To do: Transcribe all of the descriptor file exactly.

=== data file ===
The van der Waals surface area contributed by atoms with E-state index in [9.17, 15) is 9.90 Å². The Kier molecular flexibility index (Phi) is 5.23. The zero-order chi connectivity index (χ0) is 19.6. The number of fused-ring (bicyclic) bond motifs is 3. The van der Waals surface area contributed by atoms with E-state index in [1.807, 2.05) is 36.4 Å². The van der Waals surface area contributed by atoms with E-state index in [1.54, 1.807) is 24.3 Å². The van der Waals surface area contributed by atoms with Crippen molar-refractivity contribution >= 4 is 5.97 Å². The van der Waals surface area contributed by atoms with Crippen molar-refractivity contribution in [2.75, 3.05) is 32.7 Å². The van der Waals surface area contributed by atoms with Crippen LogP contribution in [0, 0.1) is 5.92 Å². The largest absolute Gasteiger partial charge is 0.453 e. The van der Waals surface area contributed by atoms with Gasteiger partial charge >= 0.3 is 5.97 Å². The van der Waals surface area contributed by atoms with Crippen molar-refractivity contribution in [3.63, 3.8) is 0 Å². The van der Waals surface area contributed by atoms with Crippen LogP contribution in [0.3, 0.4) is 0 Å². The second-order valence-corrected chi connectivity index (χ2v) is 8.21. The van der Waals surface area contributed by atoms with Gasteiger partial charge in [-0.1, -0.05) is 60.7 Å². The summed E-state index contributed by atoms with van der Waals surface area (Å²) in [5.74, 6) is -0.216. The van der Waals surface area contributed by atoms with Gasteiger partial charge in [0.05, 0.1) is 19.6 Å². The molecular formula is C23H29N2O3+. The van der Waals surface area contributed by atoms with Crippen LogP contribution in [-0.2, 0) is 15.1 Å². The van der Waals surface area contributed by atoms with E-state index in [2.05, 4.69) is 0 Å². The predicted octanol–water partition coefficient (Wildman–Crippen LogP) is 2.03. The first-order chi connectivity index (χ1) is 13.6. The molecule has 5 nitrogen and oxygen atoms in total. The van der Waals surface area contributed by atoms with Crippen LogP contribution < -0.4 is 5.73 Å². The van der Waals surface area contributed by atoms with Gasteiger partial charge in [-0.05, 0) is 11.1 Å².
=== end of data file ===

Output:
The van der Waals surface area contributed by atoms with E-state index in [9.17, 15) is 9.90 Å². The Kier molecular flexibility index (Phi) is 5.23. The zero-order chi connectivity index (χ0) is 19.6. The number of fused-ring (bicyclic) bond motifs is 3. The van der Waals surface area contributed by atoms with E-state index in [1.807, 2.05) is 36.4 Å². The van der Waals surface area contributed by atoms with E-state index in [1.54, 1.807) is 24.3 Å². The van der Waals surface area contributed by atoms with Crippen molar-refractivity contribution >= 4 is 5.97 Å². The van der Waals surface area contributed by atoms with Crippen molar-refractivity contribution in [2.75, 3.05) is 32.7 Å². The van der Waals surface area contributed by atoms with Crippen LogP contribution in [0, 0.1) is 5.92 Å². The largest absolute Gasteiger partial charge is 0.453 e. The van der Waals surface area contributed by atoms with Gasteiger partial charge >= 0.3 is 5.97 Å². The van der Waals surface area contributed by atoms with Crippen molar-refractivity contribution in [3.63, 3.8) is 0 Å². The van der Waals surface area contributed by atoms with Crippen LogP contribution in [0.3, 0.4) is 0 Å². The second-order valence-corrected chi connectivity index (χ2v) is 8.21. The van der Waals surface area contributed by atoms with Gasteiger partial charge in [-0.1, -0.05) is 60.7 Å². The summed E-state index contributed by atoms with van der Waals surface area (Å²) in [5.74, 6) is -0.216. The van der Waals surface area contributed by atoms with Gasteiger partial charge in [0.05, 0.1) is 19.6 Å². The molecular formula is C23H29N2O3+. The van der Waals surface area contributed by atoms with Crippen LogP contribution in [-0.2, 0) is 15.1 Å². The van der Waals surface area contributed by atoms with E-state index in [2.05, 4.69) is 0 Å². The predicted octanol–water partition coefficient (Wildman–Crippen LogP) is 2.03. The first-order chi connectivity index (χ1) is 13.6. The molecule has 5 nitrogen and oxygen atoms in total. The van der Waals surface area contributed by atoms with Crippen LogP contribution < -0.4 is 5.73 Å². The van der Waals surface area contributed by atoms with Gasteiger partial charge in [-0.05, 0) is 11.1 Å².